A July 21, 2011 Reuters article about the decision can be
Who's Paying for News Corp.'s Legal Costs?: The
media frenzy over News Corp.'s phone hacking scandal has led to a host of
actual and potential legal proceedings involving News Corp. and its senior
managers. The legal bills no doubt are starting to mount, which inevitable
leads to the question of who will be paying the lawyers. A July 20, 2011 Reuters
speculates that the company's D&O insurance may be paying for the the legal
The article appropriately notes some of the questions
surrounding the availability of D&O insurance coverage for the legal fees.
Among other things, depending on its terms and conditions, the D&O policy may
not cover substantial amounts of the expense, even if there is coverage under
the policy for some of the company's expense. The fees the company and its
senior officials incur in defending the various civil suits are likely to be
most likely to be covered. The various investigations and criminal proceedings
may or may not be covered depending on the nature of the proceedings and the
specific wordings of the company's policy.
And Speaking of D&O Insurance: As
suggested in the prior item, the specific wording in a D&O insurance policy
is critically important. Subtle wording differences can make a significant
difference in whether or to what extent insurance is available for claims
related expenses, settlements and judgments. In a competitive insurance marketplace
, the more advantageous wordings often are available and are often available at
little or no additional cost.
2011 memo from the Lowenstein Sandler law firm describes the
availability of more favorable coverage terms as "D&O Coverage at
Little or No Additional Cost." The memo explores some of the policy
alternations that can increase the scope of coverage available under the
D&O insurance policy.
They're Getting Litigation Weary North of the
Border, Too: In changes that went into effect in 2005,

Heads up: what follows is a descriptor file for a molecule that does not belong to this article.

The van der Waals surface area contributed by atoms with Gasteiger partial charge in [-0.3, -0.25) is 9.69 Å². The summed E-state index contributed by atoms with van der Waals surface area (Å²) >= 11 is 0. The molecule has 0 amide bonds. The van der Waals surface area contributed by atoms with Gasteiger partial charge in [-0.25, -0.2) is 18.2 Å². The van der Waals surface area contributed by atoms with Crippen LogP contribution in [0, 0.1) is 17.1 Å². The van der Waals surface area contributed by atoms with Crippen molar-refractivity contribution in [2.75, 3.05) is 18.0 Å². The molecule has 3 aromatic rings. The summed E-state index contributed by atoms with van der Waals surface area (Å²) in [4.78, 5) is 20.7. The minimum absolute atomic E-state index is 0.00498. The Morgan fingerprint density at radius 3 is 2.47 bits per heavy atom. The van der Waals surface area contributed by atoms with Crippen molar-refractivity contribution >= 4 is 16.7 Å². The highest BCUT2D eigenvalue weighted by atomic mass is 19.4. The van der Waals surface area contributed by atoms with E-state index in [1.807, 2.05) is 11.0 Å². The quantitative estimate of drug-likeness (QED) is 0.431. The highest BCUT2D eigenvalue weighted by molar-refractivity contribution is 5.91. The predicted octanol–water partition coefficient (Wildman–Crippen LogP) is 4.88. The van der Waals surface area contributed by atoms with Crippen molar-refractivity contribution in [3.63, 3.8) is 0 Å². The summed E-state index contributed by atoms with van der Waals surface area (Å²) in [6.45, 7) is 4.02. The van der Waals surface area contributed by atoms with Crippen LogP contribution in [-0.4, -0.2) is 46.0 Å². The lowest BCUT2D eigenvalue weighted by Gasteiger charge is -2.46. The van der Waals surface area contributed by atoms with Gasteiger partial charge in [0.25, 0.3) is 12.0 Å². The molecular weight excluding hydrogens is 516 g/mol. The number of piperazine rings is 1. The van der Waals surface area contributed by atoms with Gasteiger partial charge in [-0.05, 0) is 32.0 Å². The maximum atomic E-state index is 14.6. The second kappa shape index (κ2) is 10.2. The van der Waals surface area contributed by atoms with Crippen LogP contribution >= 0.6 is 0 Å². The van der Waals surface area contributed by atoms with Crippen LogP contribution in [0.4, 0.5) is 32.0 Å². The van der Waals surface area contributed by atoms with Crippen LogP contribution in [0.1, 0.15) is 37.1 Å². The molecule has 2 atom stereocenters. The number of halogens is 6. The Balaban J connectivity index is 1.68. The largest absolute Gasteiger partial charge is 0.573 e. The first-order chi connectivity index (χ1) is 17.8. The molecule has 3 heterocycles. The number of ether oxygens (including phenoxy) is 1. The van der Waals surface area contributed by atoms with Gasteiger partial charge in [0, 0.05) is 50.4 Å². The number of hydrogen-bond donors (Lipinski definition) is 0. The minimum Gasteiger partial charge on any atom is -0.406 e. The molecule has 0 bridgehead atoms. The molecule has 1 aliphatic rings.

Ontario modified its securities laws to provide a different liability regime
for holding corporate officials accountable to shareholders for material
misrepresentations and omissions. One of the new law's features was the
inclusion of a procedural requirement that prospective litigants obtain
judicial leave to proceed. The leave requirement was introduced at companies'
insistence as a way to try to ensure that only meritorious cases proceed.
But as discussed in a July 20, 2011 Reuters article (here),
the leave requirement itself is proving to be burdensome, as the process of
determining whether or not the case should be allowed to go forward is proving
to be protracted and expensive. The article also reports that there are
concerns in some circles that the courts have set the bar for granting leave
It was perhaps inevitable that there would be grumbling
in the wake of claims under the new regime. From that perspective, the
complaints are hardly surprising. But it does seem as if the actual process
under the new rules is turning out differently than at least some had
other items of interest from the world of directors & officers liability,
with occasional commentary, at the D&O Diary, a blog by Kevin LaCroix.
more information about LexisNexis products and solutions connect with us
through our corporate site.